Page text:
Friday, April 2, 2010

Book Review-'Here Burns My Candle' by Liz Curtis Higgs

A candle offers illumination, and in the same way “Here Burns My Candle” illuminates subjects that might leave you a little uneasy in the short term. In the long-run, this thought provoking historical novel will shed light on Scottish history as well as Biblical truth.

Lady Elisabeth Kerr, a commoner married into nobility, keeps a secret. Although she attends church services with the family, she privately follows the ‘auld’ ways. The clash of beliefs within her heart is every bit as wrenching as the battles fought by the Jacobites and the English.

Her mother-in-law, dowager Lady Marjory, is very class-conscious, wondering at her older son’s choice of wife even as she clings to her younger son’s more ‘suitable’ spouse. Marjory has secrets and regrets which shape her life.

The Kerr sons, Lord Donald and Andrew, carry their own burdens. Donald’s serial infidelities seem to echo today’s headlines. Andrew is a spoiled young man, focused on his own pleasure.

Everything changes for the Kerrs when Bonnie Prince Charlie arrives to reclaim the Scottish throne. As their world fills with dissension and warfare, the family members must make choices and take actions with long-reaching consequences.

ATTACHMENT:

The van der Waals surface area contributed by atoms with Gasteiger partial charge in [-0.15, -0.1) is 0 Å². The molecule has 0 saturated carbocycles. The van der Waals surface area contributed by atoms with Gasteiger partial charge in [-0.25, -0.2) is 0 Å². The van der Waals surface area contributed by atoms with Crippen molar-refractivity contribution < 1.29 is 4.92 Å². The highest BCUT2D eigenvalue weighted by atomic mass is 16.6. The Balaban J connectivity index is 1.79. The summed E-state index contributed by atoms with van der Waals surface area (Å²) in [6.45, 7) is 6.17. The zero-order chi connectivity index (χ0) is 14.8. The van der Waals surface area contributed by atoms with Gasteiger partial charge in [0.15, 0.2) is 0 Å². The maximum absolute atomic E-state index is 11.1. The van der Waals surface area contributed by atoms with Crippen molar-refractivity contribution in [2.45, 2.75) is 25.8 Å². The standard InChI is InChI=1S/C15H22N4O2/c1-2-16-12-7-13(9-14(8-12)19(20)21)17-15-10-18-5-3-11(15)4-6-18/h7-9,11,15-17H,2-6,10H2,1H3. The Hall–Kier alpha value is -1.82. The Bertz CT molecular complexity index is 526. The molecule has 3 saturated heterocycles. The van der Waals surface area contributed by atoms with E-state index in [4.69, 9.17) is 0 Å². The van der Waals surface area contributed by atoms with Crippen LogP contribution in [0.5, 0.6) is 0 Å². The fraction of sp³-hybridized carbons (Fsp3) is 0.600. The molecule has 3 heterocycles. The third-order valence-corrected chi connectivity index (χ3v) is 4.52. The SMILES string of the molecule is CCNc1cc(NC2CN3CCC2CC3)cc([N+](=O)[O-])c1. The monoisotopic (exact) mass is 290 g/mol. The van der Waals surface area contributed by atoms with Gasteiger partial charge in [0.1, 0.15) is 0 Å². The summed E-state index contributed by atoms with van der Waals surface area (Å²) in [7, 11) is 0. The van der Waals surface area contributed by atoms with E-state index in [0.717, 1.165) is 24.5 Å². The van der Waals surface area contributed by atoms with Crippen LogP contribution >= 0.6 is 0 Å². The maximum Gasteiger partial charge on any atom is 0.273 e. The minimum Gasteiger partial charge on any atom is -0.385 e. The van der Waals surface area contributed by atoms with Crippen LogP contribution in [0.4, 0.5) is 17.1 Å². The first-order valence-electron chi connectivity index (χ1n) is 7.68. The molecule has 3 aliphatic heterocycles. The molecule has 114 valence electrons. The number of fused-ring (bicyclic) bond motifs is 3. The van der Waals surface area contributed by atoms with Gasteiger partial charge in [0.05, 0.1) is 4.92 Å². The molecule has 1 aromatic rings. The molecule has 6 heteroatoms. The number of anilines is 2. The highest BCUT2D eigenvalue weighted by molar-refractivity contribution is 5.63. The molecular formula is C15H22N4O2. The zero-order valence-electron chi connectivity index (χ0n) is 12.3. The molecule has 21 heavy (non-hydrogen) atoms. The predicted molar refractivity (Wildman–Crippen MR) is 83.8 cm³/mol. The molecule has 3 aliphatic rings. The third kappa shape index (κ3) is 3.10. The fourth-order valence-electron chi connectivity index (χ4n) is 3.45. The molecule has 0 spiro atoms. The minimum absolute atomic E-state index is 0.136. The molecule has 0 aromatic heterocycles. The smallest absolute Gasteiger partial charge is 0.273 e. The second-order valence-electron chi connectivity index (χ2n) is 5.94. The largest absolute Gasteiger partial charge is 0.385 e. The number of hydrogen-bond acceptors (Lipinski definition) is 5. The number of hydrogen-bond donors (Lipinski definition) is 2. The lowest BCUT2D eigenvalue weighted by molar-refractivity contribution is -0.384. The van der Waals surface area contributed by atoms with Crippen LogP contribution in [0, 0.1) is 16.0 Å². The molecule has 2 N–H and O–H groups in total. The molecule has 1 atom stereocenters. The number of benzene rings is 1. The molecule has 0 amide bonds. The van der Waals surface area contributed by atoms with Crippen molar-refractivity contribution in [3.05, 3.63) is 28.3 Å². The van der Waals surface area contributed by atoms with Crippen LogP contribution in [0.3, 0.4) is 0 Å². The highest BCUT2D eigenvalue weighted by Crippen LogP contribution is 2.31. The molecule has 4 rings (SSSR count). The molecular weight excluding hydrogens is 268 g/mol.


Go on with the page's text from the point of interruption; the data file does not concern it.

Higgs is a master of recasting Bible stories in another setting to share their truth from a different perspective. Here she tackles the story of Ruth and Naomi, moving the action to Edinburgh in the 1740’s. As in her previous novels, Higgs retells the story without simply rewording it – she has cultivated a fresh blossom from the familiar branch.

One of my favorite aspects of this book is the rich flavor of Scotland which permeates and seasons the story without obscuring it. There is a map of 1745 Edinburgh to help with geography. Scottish phrases are placed in an explanatory context without interrupting the flow. Higgs’ thorough research gives us descriptions and situations which ring true.

The subjects of faith, forgiveness, political allegiance, social status and familial bonds are some of the themes explored in depth through the Kerr family. “Here Burns My Candle” is an addictive book, so be warned. This is not a book to read on coffee breaks unless you are willing to risk being late back to work. Settle in with a cup of tea in a comfortable chair and lose yourself in Higgs’ latest book.  

“Here Burns My Candle” by Liz Curtis Higgs
Published 2010
WaterBrook Press

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